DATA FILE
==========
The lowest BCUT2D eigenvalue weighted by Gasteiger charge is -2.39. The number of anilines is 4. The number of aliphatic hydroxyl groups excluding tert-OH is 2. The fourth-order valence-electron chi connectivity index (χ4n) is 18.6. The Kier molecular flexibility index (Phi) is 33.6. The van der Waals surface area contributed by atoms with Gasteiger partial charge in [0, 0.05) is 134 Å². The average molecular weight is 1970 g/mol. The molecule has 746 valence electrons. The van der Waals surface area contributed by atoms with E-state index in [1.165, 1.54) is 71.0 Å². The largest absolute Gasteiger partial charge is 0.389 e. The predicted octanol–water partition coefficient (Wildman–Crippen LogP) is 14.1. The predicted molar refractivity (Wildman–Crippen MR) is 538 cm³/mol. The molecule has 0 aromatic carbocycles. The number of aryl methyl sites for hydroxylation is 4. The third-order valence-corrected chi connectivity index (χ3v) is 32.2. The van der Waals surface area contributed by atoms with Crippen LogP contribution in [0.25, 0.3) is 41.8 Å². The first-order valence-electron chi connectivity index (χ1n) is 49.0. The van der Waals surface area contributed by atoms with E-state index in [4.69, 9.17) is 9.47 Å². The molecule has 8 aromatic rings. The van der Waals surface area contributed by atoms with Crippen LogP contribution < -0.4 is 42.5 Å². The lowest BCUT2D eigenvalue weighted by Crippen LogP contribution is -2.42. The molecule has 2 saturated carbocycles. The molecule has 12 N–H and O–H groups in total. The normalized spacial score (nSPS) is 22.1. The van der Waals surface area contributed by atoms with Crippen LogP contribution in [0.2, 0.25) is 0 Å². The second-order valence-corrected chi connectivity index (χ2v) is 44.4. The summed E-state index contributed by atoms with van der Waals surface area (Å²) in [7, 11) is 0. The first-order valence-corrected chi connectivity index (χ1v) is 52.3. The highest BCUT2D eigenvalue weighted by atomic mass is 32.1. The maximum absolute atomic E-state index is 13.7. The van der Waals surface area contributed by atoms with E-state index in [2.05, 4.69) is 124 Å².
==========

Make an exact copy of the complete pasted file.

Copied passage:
The lowest BCUT2D eigenvalue weighted by Gasteiger charge is -2.39. The number of anilines is 4. The number of aliphatic hydroxyl groups excluding tert-OH is 2. The fourth-order valence-electron chi connectivity index (χ4n) is 18.6. The Kier molecular flexibility index (Phi) is 33.6. The van der Waals surface area contributed by atoms with Gasteiger partial charge in [0, 0.05) is 134 Å². The average molecular weight is 1970 g/mol. The molecule has 746 valence electrons. The van der Waals surface area contributed by atoms with E-state index in [1.165, 1.54) is 71.0 Å². The largest absolute Gasteiger partial charge is 0.389 e. The predicted octanol–water partition coefficient (Wildman–Crippen LogP) is 14.1. The predicted molar refractivity (Wildman–Crippen MR) is 538 cm³/mol. The molecule has 0 aromatic carbocycles. The number of aryl methyl sites for hydroxylation is 4. The third-order valence-corrected chi connectivity index (χ3v) is 32.2. The van der Waals surface area contributed by atoms with Crippen LogP contribution in [0.25, 0.3) is 41.8 Å². The first-order valence-electron chi connectivity index (χ1n) is 49.0. The van der Waals surface area contributed by atoms with E-state index in [4.69, 9.17) is 9.47 Å². The molecule has 8 aromatic rings. The van der Waals surface area contributed by atoms with Crippen LogP contribution < -0.4 is 42.5 Å². The lowest BCUT2D eigenvalue weighted by Crippen LogP contribution is -2.42. The molecule has 2 saturated carbocycles. The molecule has 12 N–H and O–H groups in total. The normalized spacial score (nSPS) is 22.1. The van der Waals surface area contributed by atoms with Crippen LogP contribution in [0.2, 0.25) is 0 Å². The second-order valence-corrected chi connectivity index (χ2v) is 44.4. The summed E-state index contributed by atoms with van der Waals surface area (Å²) in [7, 11) is 0. The first-order valence-corrected chi connectivity index (χ1v) is 52.3. The highest BCUT2D eigenvalue weighted by atomic mass is 32.1. The maximum absolute atomic E-state index is 13.7. The van der Waals surface area contributed by atoms with E-state index in [2.05, 4.69) is 124 Å².